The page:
Carl Roberts has Chinese food, a case of water and a million-dollar view in his 17th floor Gulf front condo — all he needs, he says, to weather the massive storm coming straight at him.
Authorities have beseeched more than 6 million people in Florida and Georgia to evacuate before Hurricane Irma’s storm surge and fierce winds make it impossible to flee or be rescued. Many are staying nevertheless, even boasting about surviving Camille, Andrew, Katrina and other storms.
"No. 1, I don’t have anywhere to go," said Roberts, an attorney. "And I’m on the 17th floor. I have security shutters, so I should be quite safe here."
Mandatory evacuation orders apply to all barrier islands around South Florida, including Redington Shores, where Roberts’ condo complex towers over a narrow reach of sand. The entire Florida Keys were supposed to be emptied. Firefighters went door to door in mobile home parks, urging residents to get out.
People who refused to evacuate were not being arrested, but were told they wouldn’t be rescued once the storm arrives.
"You can call, but we’re not coming," Pinellas Sheriff Bob Gualtieri said.
Carol Walterson Stroud figured Irma would turn elsewhere at first. Then, she didn’t evacuate Key West because she’s a nervous wreck driving alone, and her husband — "a hard-headed conch" — wouldn’t leave.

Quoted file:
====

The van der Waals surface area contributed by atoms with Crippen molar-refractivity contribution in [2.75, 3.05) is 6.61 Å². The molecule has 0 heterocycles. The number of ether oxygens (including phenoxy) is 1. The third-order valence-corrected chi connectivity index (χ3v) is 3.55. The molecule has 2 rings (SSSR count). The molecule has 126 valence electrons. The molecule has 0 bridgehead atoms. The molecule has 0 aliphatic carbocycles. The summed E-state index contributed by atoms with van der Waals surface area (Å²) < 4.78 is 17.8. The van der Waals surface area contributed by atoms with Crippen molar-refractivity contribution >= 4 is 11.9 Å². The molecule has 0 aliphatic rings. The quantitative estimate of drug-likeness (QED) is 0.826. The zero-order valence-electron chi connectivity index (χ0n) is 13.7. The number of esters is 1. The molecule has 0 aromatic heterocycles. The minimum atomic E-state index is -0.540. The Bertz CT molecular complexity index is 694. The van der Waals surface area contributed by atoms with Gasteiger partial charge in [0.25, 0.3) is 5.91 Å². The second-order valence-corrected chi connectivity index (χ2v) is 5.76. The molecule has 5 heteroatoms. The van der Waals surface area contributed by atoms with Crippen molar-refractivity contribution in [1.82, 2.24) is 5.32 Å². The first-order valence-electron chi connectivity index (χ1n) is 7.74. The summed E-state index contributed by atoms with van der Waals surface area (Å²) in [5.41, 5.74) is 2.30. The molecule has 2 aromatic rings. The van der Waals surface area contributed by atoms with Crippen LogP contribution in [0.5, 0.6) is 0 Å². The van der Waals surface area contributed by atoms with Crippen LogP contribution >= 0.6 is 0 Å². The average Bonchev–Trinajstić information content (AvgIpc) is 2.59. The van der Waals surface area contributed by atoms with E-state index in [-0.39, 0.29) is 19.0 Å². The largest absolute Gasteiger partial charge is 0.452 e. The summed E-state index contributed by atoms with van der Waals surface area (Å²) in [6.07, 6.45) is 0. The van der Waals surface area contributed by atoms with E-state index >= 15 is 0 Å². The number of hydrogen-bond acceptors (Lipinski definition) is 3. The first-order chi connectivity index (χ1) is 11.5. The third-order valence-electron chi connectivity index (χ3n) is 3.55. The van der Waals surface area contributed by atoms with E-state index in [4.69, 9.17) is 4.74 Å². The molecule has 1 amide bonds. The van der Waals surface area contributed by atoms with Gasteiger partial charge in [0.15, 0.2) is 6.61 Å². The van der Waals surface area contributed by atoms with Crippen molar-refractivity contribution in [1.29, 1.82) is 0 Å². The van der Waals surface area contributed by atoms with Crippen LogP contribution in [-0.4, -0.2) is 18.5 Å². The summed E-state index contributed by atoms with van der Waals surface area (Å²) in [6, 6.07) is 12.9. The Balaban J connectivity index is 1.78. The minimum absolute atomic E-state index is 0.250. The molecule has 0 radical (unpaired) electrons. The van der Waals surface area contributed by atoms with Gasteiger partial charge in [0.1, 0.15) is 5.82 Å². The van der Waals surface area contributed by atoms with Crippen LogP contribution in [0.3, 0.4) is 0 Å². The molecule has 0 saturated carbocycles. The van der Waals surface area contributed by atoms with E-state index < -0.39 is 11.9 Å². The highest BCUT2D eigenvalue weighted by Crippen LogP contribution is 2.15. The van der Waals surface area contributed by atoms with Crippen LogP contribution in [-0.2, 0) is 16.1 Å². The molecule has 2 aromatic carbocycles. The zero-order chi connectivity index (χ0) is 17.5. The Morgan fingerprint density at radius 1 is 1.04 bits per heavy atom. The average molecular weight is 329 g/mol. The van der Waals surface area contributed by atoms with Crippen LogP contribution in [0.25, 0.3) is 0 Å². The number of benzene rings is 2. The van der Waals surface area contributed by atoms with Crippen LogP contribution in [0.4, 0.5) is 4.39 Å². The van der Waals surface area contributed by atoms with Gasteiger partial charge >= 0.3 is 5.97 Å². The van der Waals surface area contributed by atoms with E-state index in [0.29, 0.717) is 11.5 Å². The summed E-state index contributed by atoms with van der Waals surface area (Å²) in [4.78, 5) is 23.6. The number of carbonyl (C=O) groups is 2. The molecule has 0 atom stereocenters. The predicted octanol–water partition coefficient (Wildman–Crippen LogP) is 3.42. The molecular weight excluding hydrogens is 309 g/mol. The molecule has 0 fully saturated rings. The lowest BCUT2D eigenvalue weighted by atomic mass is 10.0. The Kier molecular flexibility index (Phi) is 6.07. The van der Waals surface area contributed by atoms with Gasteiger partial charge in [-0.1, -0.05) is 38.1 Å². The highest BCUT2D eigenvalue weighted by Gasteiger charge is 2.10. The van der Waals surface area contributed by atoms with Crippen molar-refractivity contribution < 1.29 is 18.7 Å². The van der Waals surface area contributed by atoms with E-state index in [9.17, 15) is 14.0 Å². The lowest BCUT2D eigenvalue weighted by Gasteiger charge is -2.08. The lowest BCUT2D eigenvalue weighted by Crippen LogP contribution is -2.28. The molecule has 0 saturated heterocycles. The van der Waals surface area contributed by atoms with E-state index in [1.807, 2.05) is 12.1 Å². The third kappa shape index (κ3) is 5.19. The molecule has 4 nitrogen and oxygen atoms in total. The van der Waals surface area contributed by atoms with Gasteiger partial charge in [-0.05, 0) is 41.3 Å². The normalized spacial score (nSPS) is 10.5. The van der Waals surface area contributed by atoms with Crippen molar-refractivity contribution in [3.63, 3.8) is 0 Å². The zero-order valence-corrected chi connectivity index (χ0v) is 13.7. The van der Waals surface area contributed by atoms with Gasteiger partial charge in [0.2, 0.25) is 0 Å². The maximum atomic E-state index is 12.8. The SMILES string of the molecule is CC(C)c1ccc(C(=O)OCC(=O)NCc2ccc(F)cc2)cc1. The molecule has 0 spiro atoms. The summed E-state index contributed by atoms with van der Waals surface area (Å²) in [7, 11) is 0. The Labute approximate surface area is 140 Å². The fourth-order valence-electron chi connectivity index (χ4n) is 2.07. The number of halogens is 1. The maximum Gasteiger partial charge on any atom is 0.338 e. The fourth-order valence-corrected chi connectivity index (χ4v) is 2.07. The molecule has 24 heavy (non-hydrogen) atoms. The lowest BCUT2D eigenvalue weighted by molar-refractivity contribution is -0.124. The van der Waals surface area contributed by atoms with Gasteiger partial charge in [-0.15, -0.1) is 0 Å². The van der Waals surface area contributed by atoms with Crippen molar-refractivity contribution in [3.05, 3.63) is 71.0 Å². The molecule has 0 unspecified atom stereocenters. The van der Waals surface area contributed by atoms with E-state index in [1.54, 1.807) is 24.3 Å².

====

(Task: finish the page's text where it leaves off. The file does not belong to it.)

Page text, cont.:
So as Irma’s winds and rain began to lash Florida’s southernmost city, she hunkered in a borrowed apartment in the senior center where her husband Tim works, along with their granddaughter Sierra Costello, and dog Rocky. Her daughter, Breanna Vaughn, refused to leave her animals in her home a few blocks away.
"I’m afraid," Stroud acknowledged."Tonight, I’m sweating. Tonight, I’m scared to death."
Many poor people had few options. People with more resources didn’t want to stay in crowded shelters, or risk driving hundreds of miles north.
"If you drive to Atlanta or Tallahassee, you’re risking running out of gas and being in your car in a Category 4 hurricane," said Michel Polette, who lives in Miami Beach.
Mobile home parks were subject to mandatory evacuation orders, be they inland or near water, but even there, people stayed put.
"I’m not going anywhere," said Laurie Mastropaolo, 56, at the Treasure Village Mobile Home Park in St. Petersburg. Her T-shirt, with a photo of "Grumpy Cat," said, "This is my happy face."